Xiaomi claims the 4,500mAh “graphene-based lithium-ion” battery packs 1,000 times greater conductivity than traditional “carbon black” batteries. The brand was also quoted as saying that the battery remained at over 90% capacity after 800 charge and discharge cycles.

Graphene additives show a new way to control the structure of organic crystals

A research team at the University of Manchester has shown that by tuning the surface properties of graphene, it is possible to change the type of polymorphs produced. Glycine, the simplest amino acid, has been used as reference molecule, while different types of graphene have been used either as additive or as templates.

Matthew Boyes and Adriana Alieva, PhD students at The University of Manchester, both contributed to this work: “This is a pioneering work on the use of graphene as an additive in crystallization experiments. We have used different types of graphene with varying oxygen content and looked at their effects on the crystal outcome of glycine. We have observed that by carefully tuning the oxygen content of graphene, it is possible to induce preferential crystallisation”, said Adriana.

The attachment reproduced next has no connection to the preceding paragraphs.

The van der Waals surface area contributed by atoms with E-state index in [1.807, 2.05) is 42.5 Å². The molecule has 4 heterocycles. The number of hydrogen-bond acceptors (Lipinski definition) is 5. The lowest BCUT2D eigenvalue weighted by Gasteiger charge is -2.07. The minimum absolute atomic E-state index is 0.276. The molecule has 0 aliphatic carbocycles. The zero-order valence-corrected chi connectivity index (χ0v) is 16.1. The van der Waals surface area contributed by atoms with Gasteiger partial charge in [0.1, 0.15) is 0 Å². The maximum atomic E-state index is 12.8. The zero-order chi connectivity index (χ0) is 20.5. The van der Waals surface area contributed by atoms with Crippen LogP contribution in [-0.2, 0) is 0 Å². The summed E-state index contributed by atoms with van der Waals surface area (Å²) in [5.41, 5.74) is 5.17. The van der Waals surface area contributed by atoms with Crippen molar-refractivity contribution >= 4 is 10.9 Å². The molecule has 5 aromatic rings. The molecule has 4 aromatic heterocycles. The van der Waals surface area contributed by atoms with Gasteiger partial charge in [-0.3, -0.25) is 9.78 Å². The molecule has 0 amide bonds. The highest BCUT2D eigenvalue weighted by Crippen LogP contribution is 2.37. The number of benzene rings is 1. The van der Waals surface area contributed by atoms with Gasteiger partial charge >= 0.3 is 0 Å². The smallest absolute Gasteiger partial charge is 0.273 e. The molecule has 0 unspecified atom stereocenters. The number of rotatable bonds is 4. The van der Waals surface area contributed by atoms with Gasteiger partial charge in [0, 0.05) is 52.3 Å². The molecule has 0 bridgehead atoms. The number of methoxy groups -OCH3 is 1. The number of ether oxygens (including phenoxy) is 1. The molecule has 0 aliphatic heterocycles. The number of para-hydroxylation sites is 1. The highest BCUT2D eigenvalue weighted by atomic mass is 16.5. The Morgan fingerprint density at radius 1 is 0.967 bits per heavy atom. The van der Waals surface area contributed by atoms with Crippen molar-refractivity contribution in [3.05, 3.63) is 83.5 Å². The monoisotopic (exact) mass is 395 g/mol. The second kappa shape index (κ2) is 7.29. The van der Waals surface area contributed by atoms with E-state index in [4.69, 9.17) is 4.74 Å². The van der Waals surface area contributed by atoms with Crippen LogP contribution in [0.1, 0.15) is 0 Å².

Researchers use graphene to create detachable flexible microLED devices

University of Texas at Dallas researchers and their international colleagues have developed a graphene-based method to create micro LEDs that can be folded, twisted, cut and stuck to different surfaces. The research could help pave the way for the next generation of flexible, wearable technology.

Graphene helps create flexible and detachable micro LEDs image(A) Photograph of EL light emission from MR LED in a bent form. (B) Cross-sectional schematic of MR heterostructures grown on graphene-coated c-Al2O3 wafer. Image from Science Advances

Used in various applications like signage and automotive lights, LEDs are ubiquitous because they are lightweight, thin, energy efficient and visible in different types of lighting. Micro LEDs, which can be as small as 2 micrometers and bundled to be any size, provide higher resolution than LEDs. Their size makes them a good fit for small devices such as smart watches, but they can be bundled to work in flat-screen TVs and other larger displays. LEDs of all sizes, however, are brittle and typically can only be used on flat surfaces. The researchers’ new micro LEDs aim to enable bendable, wearable electronics.